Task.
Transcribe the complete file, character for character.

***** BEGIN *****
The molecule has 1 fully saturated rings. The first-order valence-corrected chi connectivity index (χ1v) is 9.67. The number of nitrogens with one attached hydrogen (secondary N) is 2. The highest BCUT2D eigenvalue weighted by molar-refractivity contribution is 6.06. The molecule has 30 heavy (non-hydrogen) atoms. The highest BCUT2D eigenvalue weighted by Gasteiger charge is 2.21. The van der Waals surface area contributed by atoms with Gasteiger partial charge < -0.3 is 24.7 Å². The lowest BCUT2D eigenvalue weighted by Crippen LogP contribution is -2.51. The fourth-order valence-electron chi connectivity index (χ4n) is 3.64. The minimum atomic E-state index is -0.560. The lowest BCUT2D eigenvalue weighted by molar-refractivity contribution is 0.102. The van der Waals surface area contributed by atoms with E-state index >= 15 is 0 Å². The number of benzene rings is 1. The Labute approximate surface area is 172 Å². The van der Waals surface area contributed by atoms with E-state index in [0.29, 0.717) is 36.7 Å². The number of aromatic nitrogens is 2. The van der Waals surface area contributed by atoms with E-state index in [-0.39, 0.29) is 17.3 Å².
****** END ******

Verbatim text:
The molecule has 1 fully saturated rings. The first-order valence-corrected chi connectivity index (χ1v) is 9.67. The number of nitrogens with one attached hydrogen (secondary N) is 2. The highest BCUT2D eigenvalue weighted by molar-refractivity contribution is 6.06. The molecule has 30 heavy (non-hydrogen) atoms. The highest BCUT2D eigenvalue weighted by Gasteiger charge is 2.21. The van der Waals surface area contributed by atoms with Gasteiger partial charge < -0.3 is 24.7 Å². The lowest BCUT2D eigenvalue weighted by Crippen LogP contribution is -2.51. The fourth-order valence-electron chi connectivity index (χ4n) is 3.64. The minimum atomic E-state index is -0.560. The lowest BCUT2D eigenvalue weighted by molar-refractivity contribution is 0.102. The van der Waals surface area contributed by atoms with E-state index >= 15 is 0 Å². The number of benzene rings is 1. The Labute approximate surface area is 172 Å². The van der Waals surface area contributed by atoms with E-state index in [0.29, 0.717) is 36.7 Å². The number of aromatic nitrogens is 2. The van der Waals surface area contributed by atoms with E-state index in [-0.39, 0.29) is 17.3 Å².